|Datasheet||Specific References||Reviews||Related Products||Protocols|
|Vector Type||Mammalian Expression Vector|
|Expression Method||Constiutive, Stable / Transient|
|Selection In Mammalian Cells||Hygromycin|
A myc tag can be used in many different assays that require recognition by an antibody. If there is no antibody against the studied protein, adding a myc-tag allows one to follow the protein with an antibody against the Myc epitope. Examples are cellular localization studies by immunofluorescence or detection by Western blotting.
The peptide sequence of the myc-tag is: N-EQKLISEEDL-C (1202 Da). It can be fused to the C-terminus and the N-terminus of a protein. It is advisable not to fuse the tag directly behind the signal peptide of a secretory protein, since it can interfere with translocation into the secretory pathway.
|Rat CRP ORF mammalian expression plasmid, C-GFPSpark tag||RG80041-ACG|
|Rat CRP ORF mammalian expression plasmid, C-OFPSpark / RFP tag||RG80041-ACR|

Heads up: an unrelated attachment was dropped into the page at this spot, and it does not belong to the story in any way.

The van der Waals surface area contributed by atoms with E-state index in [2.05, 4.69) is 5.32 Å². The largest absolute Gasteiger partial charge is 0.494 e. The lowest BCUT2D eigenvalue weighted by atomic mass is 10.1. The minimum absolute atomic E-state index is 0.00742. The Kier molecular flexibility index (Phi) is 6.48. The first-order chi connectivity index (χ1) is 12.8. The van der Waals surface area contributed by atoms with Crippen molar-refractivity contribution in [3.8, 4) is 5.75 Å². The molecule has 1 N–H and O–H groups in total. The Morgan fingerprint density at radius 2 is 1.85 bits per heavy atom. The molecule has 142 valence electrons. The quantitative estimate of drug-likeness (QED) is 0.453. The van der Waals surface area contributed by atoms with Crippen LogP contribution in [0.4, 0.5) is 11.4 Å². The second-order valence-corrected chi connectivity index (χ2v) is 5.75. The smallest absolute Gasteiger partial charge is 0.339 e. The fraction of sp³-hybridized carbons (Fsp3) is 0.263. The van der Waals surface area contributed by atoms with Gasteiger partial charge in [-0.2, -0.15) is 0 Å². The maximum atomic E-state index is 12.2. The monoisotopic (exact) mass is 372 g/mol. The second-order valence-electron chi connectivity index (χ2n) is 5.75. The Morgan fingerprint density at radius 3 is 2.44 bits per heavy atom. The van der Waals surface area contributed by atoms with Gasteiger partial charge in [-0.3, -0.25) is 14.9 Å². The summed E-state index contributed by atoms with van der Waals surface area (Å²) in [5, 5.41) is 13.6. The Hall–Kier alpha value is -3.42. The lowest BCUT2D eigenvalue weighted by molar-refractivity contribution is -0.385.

|Rat CRP ORF mammalian expression plasmid, C-Flag tag||RG80041-CF|
|Rat CRP ORF mammalian expression plasmid, C-His tag||RG80041-CH|
|Rat CRP ORF mammalian expression plasmid, C-Myc tag||RG80041-CM|
|Rat CRP ORF mammalian expression plasmid, C-HA tag||RG80041-CY|
|Rat CRP Gene cDNA clone plasmid||RG80041-M|
|Rat CRP ORF mammalian expression plasmid, N-Flag tag||RG80041-NF|
|Rat CRP ORF mammalian expression plasmid, N-His tag||RG80041-NH|
|Rat CRP ORF mammalian expression plasmid, N-Myc tag||RG80041-NM|
|Rat CRP ORF mammalian expression plasmid, N-HA tag||RG80041-NY|
|Rat CRP natural ORF mammalian expression plasmid||RG80041-UT|
|Learn more about expression Vectors|
C-reactive protein (CRP) is synthesized by the liver in response to factors released by fat cells. It is a member of the pentraxin family of proteins. The levels of CRP rise in response to inflammation. Human C-reactive protein (CRP) is the classical acute phase reactant, the circulating concentration of which rises rapidly and extensively in a cytokine-mediated response to tissue injury, infection and inflammation. Serum CRP values are routinely measured, empirically, to detect and monitor many human diseases. However, CRP is likely to have important host defence, scavenging and metabolic functions through its capacity for calcium-dependent binding to exogenous and autologous molecules containing phosphocholine (PC) and then activating the classical complement pathway. CRP may also have pathogenic effects and the recent discovery of a prognostic association between increased CRP production and coronary atherothrombotic events is of particular interest.